The capital of Andalucía does not even have to try to attract tourists. It’s a city with everything that newcomers to Spain imagined they’d find: Flamenco, tapas, year-round sun, festivals and large impressive monuments. Sevilla does not need to bother building holiday complexes to bring in the tourists; on the contrary, its inhabitants enjoy its attractions too and believe that the whole city should be welcoming.
THE CITY of Sevilla is situated in the southwest of Spain. It is the capital of Andalucía and the origin of many of the images that tourists retain when visiting this country. The sevillanas, tapas, sangría, buoyant spirits, monuments of every era, with thousand-year-old artistic tendencies, plus plenty of sun, which in summer makes it almost unbearable to visit. The spring or autumn, however, are perfect times to travel through Sevilla. The sunny
streets invite you to stroll, there is less tourism and the different attractions – buildings, plazas and bars, all stay open for visitors.
A good day in Sevilla begins with a little history brought to life. The name of the city has its origin in the Tartesos (the ninth century BC), when it was called Ispal, and there is much to recommend in its buildings, and some great walks oozing with history.
The Plaza de España is the best-known area internationally and one of the prettiest plazas in the country. It was created because of the Latin American exhibition of 1929 and takes many of its characteristics from this. Its semicircular form mirrors the welcoming reception Spain gave to its visitors, and at the same time by opening toward the river indicates the latters’ intention to continue sailing toward America.
To represent the four former kingdoms of Spain, numerous bridges cross the channel of the plaza, dividing it up, and all the provinces are represented in 48 banked areas. Each one of these spaces is decorated with representative symbols of each place, a map and the corresponding shield. It is interesting to travel through in alphabetical order (continuing left to right) paying attention to the decorative details. This plaza is considered a virtual tourist guide of Spain, since it took the form of an exhibition of Spanish achievements for the Latin American visitors.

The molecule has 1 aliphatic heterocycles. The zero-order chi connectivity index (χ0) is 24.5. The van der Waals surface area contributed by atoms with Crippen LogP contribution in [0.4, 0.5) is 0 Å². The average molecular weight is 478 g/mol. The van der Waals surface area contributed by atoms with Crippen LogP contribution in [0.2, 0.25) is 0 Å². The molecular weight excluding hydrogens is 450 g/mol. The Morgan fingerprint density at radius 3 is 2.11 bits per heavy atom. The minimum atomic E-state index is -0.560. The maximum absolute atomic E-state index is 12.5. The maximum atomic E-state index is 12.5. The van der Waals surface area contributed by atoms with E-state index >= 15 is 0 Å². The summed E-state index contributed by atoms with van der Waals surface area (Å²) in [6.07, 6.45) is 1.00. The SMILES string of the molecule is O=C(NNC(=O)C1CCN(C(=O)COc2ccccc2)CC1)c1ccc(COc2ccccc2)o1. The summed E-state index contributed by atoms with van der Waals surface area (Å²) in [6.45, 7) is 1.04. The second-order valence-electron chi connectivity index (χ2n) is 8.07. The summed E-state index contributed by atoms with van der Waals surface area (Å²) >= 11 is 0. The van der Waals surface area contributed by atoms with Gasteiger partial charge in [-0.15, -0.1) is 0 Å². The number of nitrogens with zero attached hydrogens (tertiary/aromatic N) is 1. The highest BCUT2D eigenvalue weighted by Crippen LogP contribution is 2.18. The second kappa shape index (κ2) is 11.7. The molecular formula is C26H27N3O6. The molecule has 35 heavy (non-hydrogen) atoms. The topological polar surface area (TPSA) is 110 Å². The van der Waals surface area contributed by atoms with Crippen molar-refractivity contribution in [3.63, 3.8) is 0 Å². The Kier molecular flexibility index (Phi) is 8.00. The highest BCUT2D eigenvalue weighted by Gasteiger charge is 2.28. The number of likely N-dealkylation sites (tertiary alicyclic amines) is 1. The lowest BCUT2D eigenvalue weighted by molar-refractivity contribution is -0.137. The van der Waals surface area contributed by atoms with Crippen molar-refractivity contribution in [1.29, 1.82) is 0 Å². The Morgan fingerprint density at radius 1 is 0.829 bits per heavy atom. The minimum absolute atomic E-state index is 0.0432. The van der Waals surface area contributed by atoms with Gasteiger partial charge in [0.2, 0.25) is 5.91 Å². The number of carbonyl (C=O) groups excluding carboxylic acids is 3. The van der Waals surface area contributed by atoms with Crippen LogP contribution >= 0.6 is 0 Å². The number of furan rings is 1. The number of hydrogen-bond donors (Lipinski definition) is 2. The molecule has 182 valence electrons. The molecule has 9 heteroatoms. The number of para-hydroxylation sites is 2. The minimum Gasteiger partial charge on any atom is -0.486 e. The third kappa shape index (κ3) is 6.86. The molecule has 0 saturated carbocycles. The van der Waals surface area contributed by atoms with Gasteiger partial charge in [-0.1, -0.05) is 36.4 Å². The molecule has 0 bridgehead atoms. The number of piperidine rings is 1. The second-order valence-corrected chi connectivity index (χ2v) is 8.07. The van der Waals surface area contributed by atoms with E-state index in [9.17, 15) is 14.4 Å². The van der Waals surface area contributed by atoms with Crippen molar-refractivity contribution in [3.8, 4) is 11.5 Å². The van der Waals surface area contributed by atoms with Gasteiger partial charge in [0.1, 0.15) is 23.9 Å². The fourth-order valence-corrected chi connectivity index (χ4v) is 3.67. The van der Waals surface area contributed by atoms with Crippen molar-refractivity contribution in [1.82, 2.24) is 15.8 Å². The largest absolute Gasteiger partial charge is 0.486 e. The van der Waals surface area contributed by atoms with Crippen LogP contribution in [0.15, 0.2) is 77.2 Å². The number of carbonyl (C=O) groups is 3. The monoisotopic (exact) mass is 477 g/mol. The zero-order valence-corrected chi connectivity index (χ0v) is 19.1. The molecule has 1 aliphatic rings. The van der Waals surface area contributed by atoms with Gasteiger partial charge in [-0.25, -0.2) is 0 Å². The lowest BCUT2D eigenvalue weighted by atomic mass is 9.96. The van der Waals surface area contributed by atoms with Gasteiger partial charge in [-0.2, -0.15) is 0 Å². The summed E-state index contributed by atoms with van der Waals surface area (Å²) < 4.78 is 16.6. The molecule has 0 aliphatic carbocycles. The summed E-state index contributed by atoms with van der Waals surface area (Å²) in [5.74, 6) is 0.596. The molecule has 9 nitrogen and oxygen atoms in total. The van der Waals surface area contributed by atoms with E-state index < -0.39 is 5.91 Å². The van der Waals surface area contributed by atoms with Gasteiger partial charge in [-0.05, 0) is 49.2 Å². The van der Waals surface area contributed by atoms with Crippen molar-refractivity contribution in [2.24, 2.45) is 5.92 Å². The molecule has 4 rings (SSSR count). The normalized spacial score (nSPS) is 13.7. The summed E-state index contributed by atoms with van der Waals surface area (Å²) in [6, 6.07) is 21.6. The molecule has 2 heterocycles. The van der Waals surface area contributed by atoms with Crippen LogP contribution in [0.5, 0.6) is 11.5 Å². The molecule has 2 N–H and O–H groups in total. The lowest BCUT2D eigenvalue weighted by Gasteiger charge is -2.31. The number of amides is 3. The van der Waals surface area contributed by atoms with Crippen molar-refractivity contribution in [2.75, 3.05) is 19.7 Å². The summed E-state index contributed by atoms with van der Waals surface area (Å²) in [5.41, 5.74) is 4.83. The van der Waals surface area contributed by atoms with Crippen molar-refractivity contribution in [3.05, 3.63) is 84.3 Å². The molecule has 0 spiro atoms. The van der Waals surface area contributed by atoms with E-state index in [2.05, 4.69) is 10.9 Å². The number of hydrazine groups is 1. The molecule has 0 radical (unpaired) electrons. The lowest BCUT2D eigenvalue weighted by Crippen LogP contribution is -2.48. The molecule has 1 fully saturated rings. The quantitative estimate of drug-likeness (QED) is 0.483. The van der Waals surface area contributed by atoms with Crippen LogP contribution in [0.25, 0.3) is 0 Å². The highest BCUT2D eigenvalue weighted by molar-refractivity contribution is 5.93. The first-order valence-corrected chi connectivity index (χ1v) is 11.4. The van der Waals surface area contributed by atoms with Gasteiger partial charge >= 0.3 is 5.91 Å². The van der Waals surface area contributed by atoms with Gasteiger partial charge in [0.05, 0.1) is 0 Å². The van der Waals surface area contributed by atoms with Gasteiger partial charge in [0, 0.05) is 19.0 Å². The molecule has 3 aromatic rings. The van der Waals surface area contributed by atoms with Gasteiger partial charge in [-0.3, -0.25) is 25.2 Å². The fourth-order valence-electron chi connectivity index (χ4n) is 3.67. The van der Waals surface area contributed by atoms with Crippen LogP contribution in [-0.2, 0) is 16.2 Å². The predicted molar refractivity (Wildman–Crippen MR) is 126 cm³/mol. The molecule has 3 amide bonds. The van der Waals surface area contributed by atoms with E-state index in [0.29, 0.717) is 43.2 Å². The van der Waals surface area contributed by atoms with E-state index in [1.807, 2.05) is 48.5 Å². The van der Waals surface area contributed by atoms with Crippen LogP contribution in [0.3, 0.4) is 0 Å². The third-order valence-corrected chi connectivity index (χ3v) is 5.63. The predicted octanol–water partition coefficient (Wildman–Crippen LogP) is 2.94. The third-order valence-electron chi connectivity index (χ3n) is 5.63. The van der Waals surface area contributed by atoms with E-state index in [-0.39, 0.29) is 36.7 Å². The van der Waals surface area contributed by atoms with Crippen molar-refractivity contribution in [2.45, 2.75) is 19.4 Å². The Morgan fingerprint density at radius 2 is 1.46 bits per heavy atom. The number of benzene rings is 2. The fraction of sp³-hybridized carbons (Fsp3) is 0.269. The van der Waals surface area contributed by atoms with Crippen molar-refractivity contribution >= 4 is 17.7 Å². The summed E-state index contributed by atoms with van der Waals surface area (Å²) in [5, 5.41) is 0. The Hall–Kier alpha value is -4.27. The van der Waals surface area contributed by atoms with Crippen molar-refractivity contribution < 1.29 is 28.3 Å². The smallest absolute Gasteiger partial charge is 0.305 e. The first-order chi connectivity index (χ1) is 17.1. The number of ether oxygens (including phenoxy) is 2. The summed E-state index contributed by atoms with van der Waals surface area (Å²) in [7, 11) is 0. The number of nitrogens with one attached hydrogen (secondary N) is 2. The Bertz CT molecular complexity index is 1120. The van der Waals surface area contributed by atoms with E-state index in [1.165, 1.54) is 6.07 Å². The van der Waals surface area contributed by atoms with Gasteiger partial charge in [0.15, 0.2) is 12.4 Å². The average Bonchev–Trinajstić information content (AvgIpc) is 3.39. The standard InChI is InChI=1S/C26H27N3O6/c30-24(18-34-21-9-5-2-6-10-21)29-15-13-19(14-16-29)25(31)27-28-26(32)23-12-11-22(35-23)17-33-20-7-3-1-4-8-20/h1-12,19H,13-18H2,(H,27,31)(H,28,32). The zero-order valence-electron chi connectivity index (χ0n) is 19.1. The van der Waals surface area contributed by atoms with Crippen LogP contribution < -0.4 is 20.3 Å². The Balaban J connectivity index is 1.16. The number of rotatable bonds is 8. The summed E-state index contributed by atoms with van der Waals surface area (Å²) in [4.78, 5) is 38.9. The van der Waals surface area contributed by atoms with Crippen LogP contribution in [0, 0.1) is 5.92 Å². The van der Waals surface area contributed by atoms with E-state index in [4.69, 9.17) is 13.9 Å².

The Plaza de España took 15 years to build and is supposedly one of the most beautiful representations of regionalist architecture. Red brick, local tiles and marble were used in its creation. It is the work of architect Aníbal González, who then resigned and left its completion to Vicente Traver.
To understand the cultural wealth of Sevilla and its importance on the historic map of Spain, pay a visit to the building of the Archive of Indias, previously called the Casa de Contratación de Indias. This name came from its activity as the regulating centre of commerce with the New World which necessitated the storage of numerous archives.
The port of Sevilla has international importance because of the Spanish expedition that departed from here bound for America. It was in 1492 when the Catholic monarchs said goodbye to the three ships, piloted by Christopher Columbus, as they left toward Asia. In reality did not they get to the Asian continent, but the American one, although the port of Sevilla retained the Puerto de Indias as its name.